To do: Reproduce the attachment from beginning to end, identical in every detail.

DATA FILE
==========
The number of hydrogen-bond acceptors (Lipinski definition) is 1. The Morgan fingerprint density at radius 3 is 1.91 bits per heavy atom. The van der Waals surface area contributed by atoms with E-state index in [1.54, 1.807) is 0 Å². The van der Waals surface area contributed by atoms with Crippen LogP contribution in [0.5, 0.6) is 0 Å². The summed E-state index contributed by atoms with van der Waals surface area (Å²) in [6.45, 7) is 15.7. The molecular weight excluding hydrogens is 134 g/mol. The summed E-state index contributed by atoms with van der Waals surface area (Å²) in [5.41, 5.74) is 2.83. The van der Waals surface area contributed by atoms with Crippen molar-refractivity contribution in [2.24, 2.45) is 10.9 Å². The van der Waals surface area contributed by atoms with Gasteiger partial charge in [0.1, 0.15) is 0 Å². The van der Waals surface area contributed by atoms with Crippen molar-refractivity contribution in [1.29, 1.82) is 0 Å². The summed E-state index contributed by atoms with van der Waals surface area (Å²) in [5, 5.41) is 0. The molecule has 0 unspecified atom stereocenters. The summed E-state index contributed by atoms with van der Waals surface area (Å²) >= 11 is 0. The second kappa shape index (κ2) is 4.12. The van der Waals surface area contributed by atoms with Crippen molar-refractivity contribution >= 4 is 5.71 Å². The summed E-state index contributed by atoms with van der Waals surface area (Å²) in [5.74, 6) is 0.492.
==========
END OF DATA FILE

The number of hydrogen-bond acceptors (Lipinski definition) is 1. The Morgan fingerprint density at radius 3 is 1.91 bits per heavy atom. The van der Waals surface area contributed by atoms with E-state index in [1.54, 1.807) is 0 Å². The van der Waals surface area contributed by atoms with Crippen LogP contribution in [0.5, 0.6) is 0 Å². The summed E-state index contributed by atoms with van der Waals surface area (Å²) in [6.45, 7) is 15.7. The molecular weight excluding hydrogens is 134 g/mol. The summed E-state index contributed by atoms with van der Waals surface area (Å²) in [5.41, 5.74) is 2.83. The van der Waals surface area contributed by atoms with Crippen molar-refractivity contribution in [2.24, 2.45) is 10.9 Å². The van der Waals surface area contributed by atoms with Gasteiger partial charge in [0.1, 0.15) is 0 Å². The van der Waals surface area contributed by atoms with Crippen molar-refractivity contribution in [1.29, 1.82) is 0 Å². The summed E-state index contributed by atoms with van der Waals surface area (Å²) in [5, 5.41) is 0. The molecule has 0 unspecified atom stereocenters. The summed E-state index contributed by atoms with van der Waals surface area (Å²) >= 11 is 0. The second kappa shape index (κ2) is 4.12. The van der Waals surface area contributed by atoms with Crippen molar-refractivity contribution >= 4 is 5.71 Å². The summed E-state index contributed by atoms with van der Waals surface area (Å²) in [5.74, 6) is 0.492.